Saturday, January 25, 2014
Be a CASA
I’m a CASA, a Court Appointed Special Advocate. I have been a CASA for six years, working with children in the Child Welfare System in the Gorge. I chose to become a CASA because I wanted to make a difference in the life of a child.
My role is to be a friend to the children, an advocate for them, and a neutral adult whose only role is to look out for their best interests. Children in state custody are often confused or frightened about what is happening to them. CASAs meet with their assigned child/children at least monthly, either in their homes, at school, or in another safe place.
CASAs work with other agencies, who are involved with the family. We attend court hearings and write reports for the court. The time commitment varies, but is usually only several hours per month and can fit into most schedules.
CASAs enjoy great support from the Columbia Gorge CASA staff who are always available to lend an ear, answer questions and help solve situations.
It has been a very rewarding experience to me. I’ve learned so much about the foster care system, the courts, and met some wonderful people.
Please consider becoming a CASA. There is a new training starting later this month.
Rep. Greg Walden’s piece in the Hood River News last week (Jan. 18) about the accomplishments of the House of Representatives is sad. Should we be proud of the House for finally passing a bipartisan budget after shutting down the government for 16 days which cost taxpayers $24 billion and accomplished nothing?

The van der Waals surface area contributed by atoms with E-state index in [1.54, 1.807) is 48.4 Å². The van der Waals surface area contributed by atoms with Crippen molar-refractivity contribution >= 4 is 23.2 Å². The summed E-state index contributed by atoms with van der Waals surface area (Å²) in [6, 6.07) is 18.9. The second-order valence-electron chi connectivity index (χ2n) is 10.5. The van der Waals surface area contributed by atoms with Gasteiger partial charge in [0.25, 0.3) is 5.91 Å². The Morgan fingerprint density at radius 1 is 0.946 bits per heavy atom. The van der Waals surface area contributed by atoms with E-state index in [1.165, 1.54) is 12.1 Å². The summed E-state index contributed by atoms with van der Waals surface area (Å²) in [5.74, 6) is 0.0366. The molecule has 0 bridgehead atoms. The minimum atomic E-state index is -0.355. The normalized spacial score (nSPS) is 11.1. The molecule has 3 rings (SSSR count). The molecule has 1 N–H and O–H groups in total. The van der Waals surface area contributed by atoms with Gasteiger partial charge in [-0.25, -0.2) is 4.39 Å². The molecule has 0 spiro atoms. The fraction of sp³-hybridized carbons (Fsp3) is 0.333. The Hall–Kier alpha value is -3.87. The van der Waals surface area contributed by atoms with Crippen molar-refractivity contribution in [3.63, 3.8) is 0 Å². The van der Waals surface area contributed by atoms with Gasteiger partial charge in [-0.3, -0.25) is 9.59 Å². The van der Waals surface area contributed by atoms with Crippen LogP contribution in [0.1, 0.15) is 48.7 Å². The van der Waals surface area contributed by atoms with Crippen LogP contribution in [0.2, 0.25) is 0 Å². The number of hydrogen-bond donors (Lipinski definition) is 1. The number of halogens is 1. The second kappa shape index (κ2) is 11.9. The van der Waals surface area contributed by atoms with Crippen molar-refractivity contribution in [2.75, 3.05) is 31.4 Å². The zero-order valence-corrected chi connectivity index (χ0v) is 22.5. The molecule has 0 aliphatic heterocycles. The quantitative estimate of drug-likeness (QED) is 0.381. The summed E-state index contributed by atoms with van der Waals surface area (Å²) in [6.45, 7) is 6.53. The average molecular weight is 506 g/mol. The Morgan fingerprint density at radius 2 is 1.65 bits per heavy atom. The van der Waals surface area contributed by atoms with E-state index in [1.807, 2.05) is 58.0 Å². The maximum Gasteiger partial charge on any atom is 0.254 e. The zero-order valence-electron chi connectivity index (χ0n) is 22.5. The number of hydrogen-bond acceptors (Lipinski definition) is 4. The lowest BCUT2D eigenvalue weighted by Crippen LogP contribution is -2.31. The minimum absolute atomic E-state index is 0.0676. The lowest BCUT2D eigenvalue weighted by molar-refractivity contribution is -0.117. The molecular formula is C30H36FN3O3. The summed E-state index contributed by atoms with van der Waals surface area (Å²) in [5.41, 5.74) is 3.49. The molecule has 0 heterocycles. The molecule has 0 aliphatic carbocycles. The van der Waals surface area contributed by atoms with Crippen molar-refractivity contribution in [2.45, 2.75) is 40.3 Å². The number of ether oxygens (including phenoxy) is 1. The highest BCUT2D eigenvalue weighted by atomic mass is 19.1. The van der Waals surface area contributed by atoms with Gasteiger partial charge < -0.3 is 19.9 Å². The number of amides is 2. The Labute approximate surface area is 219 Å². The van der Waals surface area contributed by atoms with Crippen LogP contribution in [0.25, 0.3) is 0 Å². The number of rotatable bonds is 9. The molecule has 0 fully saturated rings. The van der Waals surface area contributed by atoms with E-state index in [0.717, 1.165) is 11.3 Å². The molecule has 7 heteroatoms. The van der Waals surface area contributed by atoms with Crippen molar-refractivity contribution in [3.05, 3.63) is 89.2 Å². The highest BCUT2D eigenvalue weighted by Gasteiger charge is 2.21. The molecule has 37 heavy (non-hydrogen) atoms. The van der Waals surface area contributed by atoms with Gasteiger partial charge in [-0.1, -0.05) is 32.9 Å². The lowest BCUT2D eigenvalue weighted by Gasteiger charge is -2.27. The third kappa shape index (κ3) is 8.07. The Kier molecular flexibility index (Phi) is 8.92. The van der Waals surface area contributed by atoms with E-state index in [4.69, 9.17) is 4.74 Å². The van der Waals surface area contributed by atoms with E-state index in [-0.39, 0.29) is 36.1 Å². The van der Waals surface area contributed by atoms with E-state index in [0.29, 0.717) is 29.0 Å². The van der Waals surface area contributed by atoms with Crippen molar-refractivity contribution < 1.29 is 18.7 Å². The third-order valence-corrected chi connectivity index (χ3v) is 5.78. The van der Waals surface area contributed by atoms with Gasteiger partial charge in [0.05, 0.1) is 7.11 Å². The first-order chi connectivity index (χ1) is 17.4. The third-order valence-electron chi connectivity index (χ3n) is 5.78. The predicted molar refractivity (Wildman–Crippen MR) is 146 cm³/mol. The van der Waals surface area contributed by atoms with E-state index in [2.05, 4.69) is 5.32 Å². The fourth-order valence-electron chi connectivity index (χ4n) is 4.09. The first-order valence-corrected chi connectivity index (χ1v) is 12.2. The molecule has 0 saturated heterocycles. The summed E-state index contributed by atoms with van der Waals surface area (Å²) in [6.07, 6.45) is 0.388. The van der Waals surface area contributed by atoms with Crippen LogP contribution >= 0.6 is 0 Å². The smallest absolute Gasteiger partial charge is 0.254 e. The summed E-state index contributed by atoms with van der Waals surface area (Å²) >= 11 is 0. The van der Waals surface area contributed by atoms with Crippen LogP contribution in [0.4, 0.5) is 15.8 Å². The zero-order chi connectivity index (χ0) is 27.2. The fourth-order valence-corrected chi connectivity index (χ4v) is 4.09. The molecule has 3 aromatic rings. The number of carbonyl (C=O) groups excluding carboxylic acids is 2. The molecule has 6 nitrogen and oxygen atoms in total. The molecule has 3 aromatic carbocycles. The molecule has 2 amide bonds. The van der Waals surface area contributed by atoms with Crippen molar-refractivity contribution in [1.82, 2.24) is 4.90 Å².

Walden goes on to say the current budget is below the level of when President Obama took office. The Republicans inherited a budget surplus thanks to the Democrats and Clinton before Bush ran the deficit up to ridiculous levels. Obama also inherited the worst recession since the Great Depression caused by unregulated greed of Wall Street and the predatory mortgage lending practices.
Here is at least one person’s fantasy about “Walden’s Comments Reworked” on the budget:
Addressed the growing inequality of wealth between the top 1 percent and the rest of us by creating jobs with living wages and benefits. Tax wealth, not income (which has stagnated since the 1970s for most workers). A 1 percent raise to the military after all their sacrifices? Can we do better?
Increased the EPA funding to address the disasters waiting to increase pollution of our waters and air, the Hanford site which is very close to leaking radiation into the Columbia River and coal trains that send coal dust directly into the river now are examples. I bet the 300,000 West Virginians wish they had more oversight on the pollution of their rivers after chemicals poisoned their water supply.
Save countless billions on healthcare costs in the nation by taking the Affordable Health Care Act and truly making it affordable for all. Instead of supporting the insurance companies and tech companies allow Americans to buy into the Medicare system which is already nationwide.
Fund public health to address the huge problem of gun violence that is killing our youth and making schools, shopping malls and other public gatherings a target. Passing gun violence legislation would be a start!
We are stuck until we vote for representatives that put the people’s health and welfare first!
In my opinion the following revision is a majority opinion:
When the truth of Watergate made the headline, Richard Nixon had to resign.